Sunflower Thieves: Networking, Thick Skin, and Female Role Models

Updated: Aug 2, 2020

"Women I Trust" Episode 1

The first episode of my new series about women in the music industry was with Leeds’ own legendary sisterhood duo Sunflower Thieves, who make dreamy, personal folk-pop. Perhaps serendipitously (to facilitate a writeup!) the livestream failed to save in a technical error. The chats were simply too good to go without a reference point; so using my memory and preparatory notes, I present the writeup of our first episode where we talk about friendship, networking, being in a gender minority, and female role models in music. All quotations are paraphrased.

The music industry can be a lonely place for anybody; there's competition, uncertainty, and shifting goalposts. If you make up one of the 21.7% of female artists, or the 2.1% of female producers (Forbes 2019) it has the potential to be truly alienating. Fortunately, Amy Illingworth and Lily Sturt-Bolshaw have had the alliance of their friendship from the get-go. Sunflower Thieves produce and record their own work, tour together, and make up a co-writing team that works with other artists. Friends for 16 years, who grew up together and studied music at the same university (LCOM) they’ve avoided some of the pitfalls of other creative partnerships - betrayals, misunderstandings that leave things in tatters - because they came into making music together with the friendship first, instead of second, to music. As they progress further into unknown territories, this friendship offers some protection against the challenges of 'making it' in the music industry, especially as young women. Working to produce and record their songs from a home studio setup, their closeness reverberates in their work; latest single Hide and Seek a testimony to the effectiveness of their intimate creative relationship. Aching for the safety of childhood, their voices fit hand in glove to weave us into their story.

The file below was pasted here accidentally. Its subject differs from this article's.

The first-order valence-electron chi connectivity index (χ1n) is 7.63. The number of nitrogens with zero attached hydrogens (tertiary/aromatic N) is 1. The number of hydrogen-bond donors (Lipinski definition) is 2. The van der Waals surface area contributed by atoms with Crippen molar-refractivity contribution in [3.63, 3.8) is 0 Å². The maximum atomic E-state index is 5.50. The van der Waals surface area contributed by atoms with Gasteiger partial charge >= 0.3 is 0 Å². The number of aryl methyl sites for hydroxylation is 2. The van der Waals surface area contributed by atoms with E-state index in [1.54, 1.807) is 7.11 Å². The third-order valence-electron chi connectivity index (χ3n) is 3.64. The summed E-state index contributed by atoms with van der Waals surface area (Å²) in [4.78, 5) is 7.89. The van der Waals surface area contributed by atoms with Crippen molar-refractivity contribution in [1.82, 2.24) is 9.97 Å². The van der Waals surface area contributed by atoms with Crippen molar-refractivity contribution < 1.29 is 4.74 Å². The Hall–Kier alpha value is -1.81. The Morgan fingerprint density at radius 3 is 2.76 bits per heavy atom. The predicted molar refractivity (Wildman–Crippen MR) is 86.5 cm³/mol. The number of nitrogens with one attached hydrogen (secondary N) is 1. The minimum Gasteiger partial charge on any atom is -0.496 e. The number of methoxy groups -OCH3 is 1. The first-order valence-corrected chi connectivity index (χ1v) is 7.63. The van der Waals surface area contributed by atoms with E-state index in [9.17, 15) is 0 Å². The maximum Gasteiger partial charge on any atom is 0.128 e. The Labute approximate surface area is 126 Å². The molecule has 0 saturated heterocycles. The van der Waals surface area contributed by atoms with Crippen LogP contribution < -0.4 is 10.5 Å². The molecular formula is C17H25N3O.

As an independent artist in the music world it can be a minefield to know where to put your energy business-wise. This is something Sunflower Thieves have a real knack for, their three singles amassing Spotify streams above 67k and finding placements on Spotify Official playlists and with other influential tastemakers too. Amy and Lily were generous with their advice in this area, and their verdict was that so much in this industry, as an independent artist especially, comes down to networking. When I asked them their top tips for making an impact as an independent artist these were the points they stressed: